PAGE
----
Houses Got Pricier Again in February

What Tuesday’s Economic Reports Tell Us

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Home prices continued to rise in February, while sales of newly built homes fell for a third month in March, reports showed Tuesday.

Here’s a quick look at the most significant economic indicators of the day and what they tell us.

S&P CoreLogic Case-Shiller Home Price Index

  • Home prices were 19.8% higher this February than last February, according to the S&P CoreLogic Case-Shiller Home Price Index. This is the third-fastest growth for a 12-month period on record, just shy of the pace seen in July and August of last year. 
  • Home prices have soared during the pandemic, with growth decelerating only slightly late last year before accelerating again in January and February. But could this be a last hurrah? Interest rates for mortgages surged in March and April, and that has made homebuying less appealing. That could soon put the brakes on those price increases, said Craig J. Lazzara, managing director at S&P Dow Jones Indices, in a commentary.

Durable Goods Orders

  • Manufacturers other than aircraft makers had a good month in March as orders for most kinds of durable goods (things like cars, computers, and machinery) increased, bouncing back after a dip in February.
  • A Census Bureau report showed that supply chain problems may be improving and that businesses are investing in lots of equipment, a good sign for the health of the economy, economists said. A dip in both civilian and military aircraft orders wasn’t too worrisome, since those categories are prone to big up-and-down swings in any given month, they said.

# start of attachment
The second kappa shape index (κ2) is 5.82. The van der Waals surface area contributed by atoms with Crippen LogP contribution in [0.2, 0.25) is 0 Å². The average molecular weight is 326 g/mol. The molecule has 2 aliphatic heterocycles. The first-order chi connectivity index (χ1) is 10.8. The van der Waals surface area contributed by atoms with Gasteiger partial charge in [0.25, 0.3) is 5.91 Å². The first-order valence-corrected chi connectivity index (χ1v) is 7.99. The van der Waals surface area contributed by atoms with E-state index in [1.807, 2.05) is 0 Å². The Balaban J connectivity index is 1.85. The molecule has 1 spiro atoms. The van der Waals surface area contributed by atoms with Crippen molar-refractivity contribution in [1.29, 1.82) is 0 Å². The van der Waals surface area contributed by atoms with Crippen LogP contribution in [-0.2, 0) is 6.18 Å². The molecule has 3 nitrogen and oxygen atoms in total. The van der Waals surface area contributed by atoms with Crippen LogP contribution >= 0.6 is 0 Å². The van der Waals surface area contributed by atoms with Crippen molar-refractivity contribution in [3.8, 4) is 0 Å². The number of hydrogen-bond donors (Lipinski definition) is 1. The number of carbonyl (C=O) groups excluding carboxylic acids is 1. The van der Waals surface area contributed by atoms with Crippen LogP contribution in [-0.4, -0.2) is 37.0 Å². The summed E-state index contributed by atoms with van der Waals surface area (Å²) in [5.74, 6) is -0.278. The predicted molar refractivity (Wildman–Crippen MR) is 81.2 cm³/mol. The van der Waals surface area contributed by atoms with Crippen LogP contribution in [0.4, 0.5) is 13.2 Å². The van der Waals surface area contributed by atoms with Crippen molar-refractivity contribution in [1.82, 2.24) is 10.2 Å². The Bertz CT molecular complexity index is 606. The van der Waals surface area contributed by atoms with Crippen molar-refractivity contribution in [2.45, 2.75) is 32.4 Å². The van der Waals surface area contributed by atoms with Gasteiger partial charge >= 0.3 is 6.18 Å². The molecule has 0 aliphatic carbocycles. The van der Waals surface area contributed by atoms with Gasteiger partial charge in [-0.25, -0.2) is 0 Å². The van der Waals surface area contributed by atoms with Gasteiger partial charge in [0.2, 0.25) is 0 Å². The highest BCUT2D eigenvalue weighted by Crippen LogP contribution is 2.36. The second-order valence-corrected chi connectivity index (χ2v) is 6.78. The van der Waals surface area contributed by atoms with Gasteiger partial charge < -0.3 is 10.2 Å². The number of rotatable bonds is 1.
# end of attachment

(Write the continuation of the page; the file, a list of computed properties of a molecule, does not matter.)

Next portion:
New Home Sales 

  • Sales of newly built homes fell for a third consecutive month in March, the Census Bureau said. New homes sold at a seasonally adjusted annual rate of 763,000, an 8.6% drop from February, and below the 770,000 economists had forecast. However, the report also showed sales in February and January were higher than previously reported. 
  • Sales may have slowed, but prices didn’t: The median price for a newly built home rose to $436,700, while the average price hit $523,900, both record highs. 
  • “We expect new home sales to lose more momentum as we move further into 2022,” Nancy Vanden Houten, lead U.S. economist at Oxford Economics, said in a commentary. “Demand may remain strong, but high home prices and the spike in mortgage rates since the end of 2021—which have increased by a record amount in a compressed period of time—will price some buyers out of the market.”

Conference Board’s Consumer Confidence

  • Consumers felt a little worse about the economy and their own finances in April after a small improvement in March, the Conference Board’s Consumer Confidence Index showed.
  • Although people who answered the survey were more pessimistic about the present, they were more optimistic about the future. Not surprisingly, then, the overall index only fell a little. Consumers didn’t quite know what to make of mixed signals, economists said—on the downside, rampant inflation, but on the upside, an extremely favorable job market.

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